Friday, September 28, 2012

Java RMI

I've been looking at various strategies for rearchitecting our current system.  The architecture of our current system reminds me of the Winchester Mystery House: astonishing, amazing, incoherent, and unsuitable to a sane inhabitant.  It is well worth visiting, but it is not a preferred method of building a home.

The current system consists of:

1. Thin client: Internet Explorer 7 loads JavaServer Pages (JSPs) from a server.  The JSPs use Struts to communicate with the server.  

2. The server consists of a vast swarm (think: angry wasps) of classes running under Tomcat that accept requests to load data for display, and insert, update, or delete particular rows from the database.  The requests from the JSP call various methods in what are called Action classes.  Typically, there is an Action method called list which loads rows of data by calling an Implementer class for this data type.  The Implementer has a load method that communicates this load request via JDBC to an Informix database.  The Implementer load method feeds the rows coming back from the database into an ArrayList of objects, which are displayed to the user as a list of rows.  This again is done by loading a JSP for displaying the list.  The user may edit or add a row, which sends a request to the Action edit or add method, which stores the object into a Form specific to that class, and loads a JSP on the browser that displays this object.  When the user hits Save in this screen on the client, the Action save method is called, which in turn calls the Implementer save method, to send a request to the Informix database.

3. The Informix database has thousands of tables (many of which seem to be unused), some of which have hundreds of thousands of rows of data.

This thin client model by which a server feeds JSPs makes a lot of sense in a conventional enterprise level system, where you may have hundreds of thousands of customers, many of whom contact you once to order something, and you do not want them to have to download and install anything complicated.  For security reasons, a customer should be wary of downloading and installing anything just to order a widget.  Even for customers that regularly order from you, having to do a fresh download of client software even weekly is obnoxious, and consumes a lot of resources for the server.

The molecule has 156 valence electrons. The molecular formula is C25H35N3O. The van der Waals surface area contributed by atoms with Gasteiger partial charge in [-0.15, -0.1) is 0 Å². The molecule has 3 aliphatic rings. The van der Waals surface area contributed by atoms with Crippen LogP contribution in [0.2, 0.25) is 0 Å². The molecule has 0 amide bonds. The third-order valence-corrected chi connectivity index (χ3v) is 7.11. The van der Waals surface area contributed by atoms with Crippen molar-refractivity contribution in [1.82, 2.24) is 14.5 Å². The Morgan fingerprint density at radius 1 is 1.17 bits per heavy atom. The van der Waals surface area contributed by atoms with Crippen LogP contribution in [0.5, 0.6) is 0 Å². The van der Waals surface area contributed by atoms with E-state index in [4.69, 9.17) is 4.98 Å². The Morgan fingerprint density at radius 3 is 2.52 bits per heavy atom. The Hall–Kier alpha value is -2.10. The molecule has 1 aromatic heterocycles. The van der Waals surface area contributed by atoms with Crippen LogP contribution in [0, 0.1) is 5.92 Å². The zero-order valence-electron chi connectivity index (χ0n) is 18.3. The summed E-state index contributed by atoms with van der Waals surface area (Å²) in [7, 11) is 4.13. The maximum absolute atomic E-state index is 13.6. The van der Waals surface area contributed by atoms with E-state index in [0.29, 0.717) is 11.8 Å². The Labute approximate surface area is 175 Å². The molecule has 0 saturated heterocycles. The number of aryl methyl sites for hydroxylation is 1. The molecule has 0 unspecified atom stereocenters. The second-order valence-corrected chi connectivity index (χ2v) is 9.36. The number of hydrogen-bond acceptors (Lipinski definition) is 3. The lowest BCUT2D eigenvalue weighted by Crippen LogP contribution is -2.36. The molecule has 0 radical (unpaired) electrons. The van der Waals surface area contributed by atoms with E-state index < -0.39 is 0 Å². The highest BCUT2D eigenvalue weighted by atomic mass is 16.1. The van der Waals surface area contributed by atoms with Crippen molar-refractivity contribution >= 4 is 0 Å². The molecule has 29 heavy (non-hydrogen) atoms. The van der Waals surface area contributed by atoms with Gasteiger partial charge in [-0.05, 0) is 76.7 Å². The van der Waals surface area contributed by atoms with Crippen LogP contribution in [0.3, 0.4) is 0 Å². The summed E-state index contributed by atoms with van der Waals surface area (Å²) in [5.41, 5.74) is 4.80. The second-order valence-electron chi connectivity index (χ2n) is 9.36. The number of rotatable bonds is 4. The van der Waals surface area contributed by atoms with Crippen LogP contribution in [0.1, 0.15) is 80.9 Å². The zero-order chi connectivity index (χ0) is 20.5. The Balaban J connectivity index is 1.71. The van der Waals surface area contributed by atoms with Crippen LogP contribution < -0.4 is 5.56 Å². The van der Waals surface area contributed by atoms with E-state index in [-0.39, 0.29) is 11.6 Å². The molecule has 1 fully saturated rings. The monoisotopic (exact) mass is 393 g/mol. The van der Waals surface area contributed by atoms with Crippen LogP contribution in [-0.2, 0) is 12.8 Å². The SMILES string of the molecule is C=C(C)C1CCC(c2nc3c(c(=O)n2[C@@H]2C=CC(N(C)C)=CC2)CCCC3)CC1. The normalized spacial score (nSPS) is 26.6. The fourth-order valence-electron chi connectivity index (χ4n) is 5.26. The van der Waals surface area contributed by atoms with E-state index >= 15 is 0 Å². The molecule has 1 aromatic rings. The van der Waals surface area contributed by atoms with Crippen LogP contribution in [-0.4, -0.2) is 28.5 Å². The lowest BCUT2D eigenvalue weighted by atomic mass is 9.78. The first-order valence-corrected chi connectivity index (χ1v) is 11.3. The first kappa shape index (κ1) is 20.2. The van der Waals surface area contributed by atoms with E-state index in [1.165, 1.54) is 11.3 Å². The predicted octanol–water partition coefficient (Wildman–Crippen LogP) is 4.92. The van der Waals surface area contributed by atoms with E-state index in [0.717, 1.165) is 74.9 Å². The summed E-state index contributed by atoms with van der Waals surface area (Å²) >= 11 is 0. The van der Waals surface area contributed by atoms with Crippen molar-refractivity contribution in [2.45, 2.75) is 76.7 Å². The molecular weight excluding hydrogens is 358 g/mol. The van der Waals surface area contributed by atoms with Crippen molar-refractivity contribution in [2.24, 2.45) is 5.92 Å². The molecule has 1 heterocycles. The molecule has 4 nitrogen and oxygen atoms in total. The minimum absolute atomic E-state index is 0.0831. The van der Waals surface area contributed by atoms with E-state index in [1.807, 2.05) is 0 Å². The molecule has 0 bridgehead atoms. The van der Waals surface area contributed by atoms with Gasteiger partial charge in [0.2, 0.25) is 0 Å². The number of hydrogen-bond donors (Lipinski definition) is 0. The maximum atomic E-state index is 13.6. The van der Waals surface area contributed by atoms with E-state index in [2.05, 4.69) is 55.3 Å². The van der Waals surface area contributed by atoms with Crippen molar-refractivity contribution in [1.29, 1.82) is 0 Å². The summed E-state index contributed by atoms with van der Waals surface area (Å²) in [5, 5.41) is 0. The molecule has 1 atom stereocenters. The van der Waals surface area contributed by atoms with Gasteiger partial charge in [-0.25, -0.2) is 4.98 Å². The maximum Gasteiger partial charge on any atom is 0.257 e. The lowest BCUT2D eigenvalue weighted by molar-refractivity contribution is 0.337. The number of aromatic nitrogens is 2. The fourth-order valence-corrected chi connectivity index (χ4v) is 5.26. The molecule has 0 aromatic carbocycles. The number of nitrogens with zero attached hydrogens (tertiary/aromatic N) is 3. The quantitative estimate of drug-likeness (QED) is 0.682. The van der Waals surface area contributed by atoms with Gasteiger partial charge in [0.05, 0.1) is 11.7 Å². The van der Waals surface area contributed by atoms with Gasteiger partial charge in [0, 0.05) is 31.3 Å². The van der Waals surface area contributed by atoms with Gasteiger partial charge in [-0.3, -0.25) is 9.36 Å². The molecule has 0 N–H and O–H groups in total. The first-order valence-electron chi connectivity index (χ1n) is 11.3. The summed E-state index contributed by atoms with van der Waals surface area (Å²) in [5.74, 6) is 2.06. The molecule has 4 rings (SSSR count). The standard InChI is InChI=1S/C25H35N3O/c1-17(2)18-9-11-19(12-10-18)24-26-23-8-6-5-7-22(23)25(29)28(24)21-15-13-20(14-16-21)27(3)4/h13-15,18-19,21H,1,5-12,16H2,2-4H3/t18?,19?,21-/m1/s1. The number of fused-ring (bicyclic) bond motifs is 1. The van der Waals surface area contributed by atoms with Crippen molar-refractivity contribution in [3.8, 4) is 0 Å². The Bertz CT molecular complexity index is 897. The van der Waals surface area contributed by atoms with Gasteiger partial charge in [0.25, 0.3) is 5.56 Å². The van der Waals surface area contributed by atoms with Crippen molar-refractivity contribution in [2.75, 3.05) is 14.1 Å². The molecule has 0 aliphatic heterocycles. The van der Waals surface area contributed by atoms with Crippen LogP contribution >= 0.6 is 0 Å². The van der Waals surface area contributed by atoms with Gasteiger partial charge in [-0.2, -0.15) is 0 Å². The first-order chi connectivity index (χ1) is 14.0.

This is not that situation.  We have a limited number of PCs that need to access this system.  They are all guaranteed return customers; no one makes a one-time connection to our system.  If they did, it would likely be a security breach!  Regularly pushing new thick client applications every week or so won't cost much.

Browser-based clients lead to several annoying problems.  The most obvious is that users hit Back and Forward, leading to interesting and unexpected transactions.  Yes, you can disable that toolbar in most browsers, but there is still right mouse click available to go Back.

A second problem is that browser compatibility is still surprisingly complicated, and Javascript, jQuery, and similar really clever tools reveal such headaches with surprising frequency.  An upgrade from IE7 to IE8 means a substantial amount of testing.  (And don't even think about Chrome or Firefox.  Nothing wrong with them--but too many things work differently from IE7.)

A third problem is that the JSP approach using Struts is a flaming nuisance to debug.  If you misspell methods or members on the JSP, you will not get a useful error message in IE7.  Sometimes, you will just get a blank screen.  Chrome has some very cool debugging facilities for this--but there are many features that we use that Chrome does not support, so some pages can't be debugged except by deleting stuff until the page starts working again.

A fourth problem is that while Javascript in a JSP gives you the ability to do considerable validation of input data, it is a somewhat limited environment.  You can execute server-side Java to validate input data, but each such action involves a bit of traffic back and forth--as the description at 2 above shows.

One possible solution is to use Java RMI (Remote Method Invocation), which allows a Java client to make RPC (Remote Procedure Calls) to methods located in the server.  The advantage of this approach is that it allows us to reuse existing server classes without having to start from scratch (and in a system with more than a million lines of Java, you don't want to do that).

Any thoughts from my readers?


Rick C said...

I don't know how much use this would be, but are you aware of the IE Developer Tools? I am not sure if it's built into IE7 or not. Try hitting F12. You have a JS console, access to the DOM, can view scripts and the rendered HTML tree, and a bunch of neat client-side stuff.

John Moore said...

Chrome has very good built-in developer tools. In Firefox, you download Firebug.

JSP's are often evil, because people mix a lot of Java into the HTML, producing a terrible tangle. The best use of them is to use minimal Java, which calls external helper classes.

patrokov said...

A while back, John Dvorak wrote an article saying that smartphone apps show us how internet data should be accessed by a full featured client instead of a multi-purpose browser.

I'm inclined to agree.